Now 84, Pop artist Claes Oldenburg is best known for his drooping, soft sculptures of telephones, toilets and other household fixtures, and for the cheerfully absurdist, gargantuan versions of small objects—lipsticks, clothespins and the like—made in collaboration with his late wife, Coosje van Bruggen, for various outdoor locations around the world. As for where these works came from conceptually, the answer may lie in MoMA’s lively presentation of Oldenburg’s early projects.
Together, The Street and The Store represent the artist’s first forays into full-scale installation, in the early 1960s. Mouse Museum/Ray Gun Wing, installed in the museum’s atrium, was created over a 12-year period, between the mid-1960s and the late 1970s, and comprises a collection of altered and unaltered readymades, cast-off objects and artworks housed in side-by-side enclosed structures designed by the artist. Both seem particularly relevant today for the way in which they presciently deconstructed and undermined the workings of consumer society and the art world alike, even as they openly reveled in the culture of spectacle.
Born in Sweden in 1929 and raised in Chicago, Oldenburg arrived in New York’s East Village in 1956, where he encountered the immigrant neighborhood’s bustling streets, plus a group of rising young artists determined to challenge the dominant New York School. Robert Rauschenberg and Jasper Johns, for instance, incorporated real-world objects into their works. Allan Kaprow, meanwhile, had published an essay in 1958 titled “The Legacy of Jackson Pollock,” in which he called for a new art that would incorporate all of life.
In January 1960, Oldenburg channeled these influences into The Street, a jittery immersive environment that filled the basement gallery of Judson Memorial Church on Washington Square. The current iteration at MoMA presents surviving sculptural relics from the original installation as discrete artworks, teaming them with pieces made during the same period. A contemporaneous film playing overhead shows Judson’s tiny space crammed with crude wood and cardboard cutouts of giant male and female figures, cars, airplanes, dogs and street signs, around and through which Oldenburg and his then-wife, Patty Mucha, performed in costume. (Other performers during the show’s run included Robert Whitman, Al Hansen and Dick Higgins). The work is witty, but ferocious: The outlines of the figures are edged in black as if they had passed through fire; a streetwalker’s face looks like a skull, and crude graffiti covers the walls. This section of the show also boasts the gigantic, bulbous, papier-mâché Ray Gun, from 1959, the first appearance of an object that also operated as a character, an idea, a corporate entity, an alter ego and most importantly, according to Oldenburg, as a metaphor for “vision, the power of seeing through walls, i.e., the artist’s supposed capacity to discover reality.” It would become a recurring theme in his art.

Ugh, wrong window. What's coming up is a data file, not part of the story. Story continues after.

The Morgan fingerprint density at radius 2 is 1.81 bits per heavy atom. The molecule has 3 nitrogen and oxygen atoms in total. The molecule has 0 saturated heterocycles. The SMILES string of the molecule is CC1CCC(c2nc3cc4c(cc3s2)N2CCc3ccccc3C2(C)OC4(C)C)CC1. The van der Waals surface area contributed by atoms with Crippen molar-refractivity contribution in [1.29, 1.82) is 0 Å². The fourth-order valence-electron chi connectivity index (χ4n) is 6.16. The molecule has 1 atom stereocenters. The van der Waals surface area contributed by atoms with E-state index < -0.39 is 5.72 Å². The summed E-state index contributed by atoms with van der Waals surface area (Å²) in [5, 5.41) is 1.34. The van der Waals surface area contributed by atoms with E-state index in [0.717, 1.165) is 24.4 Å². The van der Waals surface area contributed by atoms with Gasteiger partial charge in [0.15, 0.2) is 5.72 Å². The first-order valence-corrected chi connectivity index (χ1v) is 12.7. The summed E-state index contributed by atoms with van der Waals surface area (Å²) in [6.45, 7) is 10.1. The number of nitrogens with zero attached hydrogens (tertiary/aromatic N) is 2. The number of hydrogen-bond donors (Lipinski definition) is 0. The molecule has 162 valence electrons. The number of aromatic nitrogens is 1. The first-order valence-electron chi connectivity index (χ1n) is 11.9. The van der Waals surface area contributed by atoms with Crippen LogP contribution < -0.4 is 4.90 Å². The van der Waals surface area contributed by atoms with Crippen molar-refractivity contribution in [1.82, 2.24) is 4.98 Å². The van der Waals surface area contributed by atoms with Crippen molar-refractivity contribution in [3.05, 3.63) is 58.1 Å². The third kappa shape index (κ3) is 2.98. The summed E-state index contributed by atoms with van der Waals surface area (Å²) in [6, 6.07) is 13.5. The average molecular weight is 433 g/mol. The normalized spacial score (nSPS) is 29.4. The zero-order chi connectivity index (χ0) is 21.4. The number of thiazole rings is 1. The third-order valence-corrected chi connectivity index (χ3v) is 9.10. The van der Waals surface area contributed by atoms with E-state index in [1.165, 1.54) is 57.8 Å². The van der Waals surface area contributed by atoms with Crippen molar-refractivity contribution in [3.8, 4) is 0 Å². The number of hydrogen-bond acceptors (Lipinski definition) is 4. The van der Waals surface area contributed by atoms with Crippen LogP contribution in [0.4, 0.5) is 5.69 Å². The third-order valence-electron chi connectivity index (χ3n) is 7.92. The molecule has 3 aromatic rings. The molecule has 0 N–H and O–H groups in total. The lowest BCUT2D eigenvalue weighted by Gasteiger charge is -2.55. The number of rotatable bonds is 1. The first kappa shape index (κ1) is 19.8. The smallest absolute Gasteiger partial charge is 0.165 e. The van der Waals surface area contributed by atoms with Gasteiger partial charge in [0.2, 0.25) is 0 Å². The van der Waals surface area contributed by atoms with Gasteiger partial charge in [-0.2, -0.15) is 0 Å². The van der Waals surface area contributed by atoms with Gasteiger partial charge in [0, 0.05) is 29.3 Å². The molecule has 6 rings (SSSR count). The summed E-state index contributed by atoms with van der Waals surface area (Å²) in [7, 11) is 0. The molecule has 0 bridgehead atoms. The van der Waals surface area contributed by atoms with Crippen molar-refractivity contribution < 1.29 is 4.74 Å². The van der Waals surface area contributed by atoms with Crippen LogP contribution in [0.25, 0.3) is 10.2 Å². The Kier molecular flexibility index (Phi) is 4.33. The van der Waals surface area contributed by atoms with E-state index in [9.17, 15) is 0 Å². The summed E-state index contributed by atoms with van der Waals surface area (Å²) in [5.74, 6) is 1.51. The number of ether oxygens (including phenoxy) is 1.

The following year, Oldenburg, under the umbrella of the Ray Gun Manufacturing Company, embarked on a second major project, The Store, filling a rented storefront with colorful, enamel-painted plaster reliefs and free-standing plaster sculptures of everyday items such as clothing, food and toys. Ensconced in glass cases suspended from the ceiling, and hung salon-style on the walls, these lumpy, expressionistic works—all of them for sale—were extraordinarily far-seeing in the way they erased the differences between consumer goods and their perfected images in advertising, not to mention the line separating art from any other commodity. A mountainous silver cash register squatting on a pedestal at the center of the show seems pulled from the real world, but a wall relief depicting a pair of red tights and, next to them, a yellow number nine is clearly taken from a print ad. Equally contemporary is the way in which these essentially interchangeable objects and images culled from consumer culture allow for new connections to be made among them, replacing advertising’s subliminal seductions with more personal associations.
Oldenburg’s interest in an object’s value as a commodity reached its apotheosis in Mouse Museum and its Ray Gun Wing, completed in 1977 as two covered, walk-in galleries—one in the shape of a Mickey Mouse head, the other in the shape of a gun. In Mouse Museum, an assortment of odd items, ranging from dolls to dildos and from fake food to a giant toothbrush, offer themselves up, in a relationship with viewers that is more uncertain than the usual institutional display. At the same time, Ray Gun Wing’s array of objects mimicking the right-angled configuration of a gun—a bent straw, for example, or bit of wood—celebrates the artist’s ray gun vision not only as a particular form, but as a hope for individual expression set against the pervasive presence of capitalism.—Anne Doran
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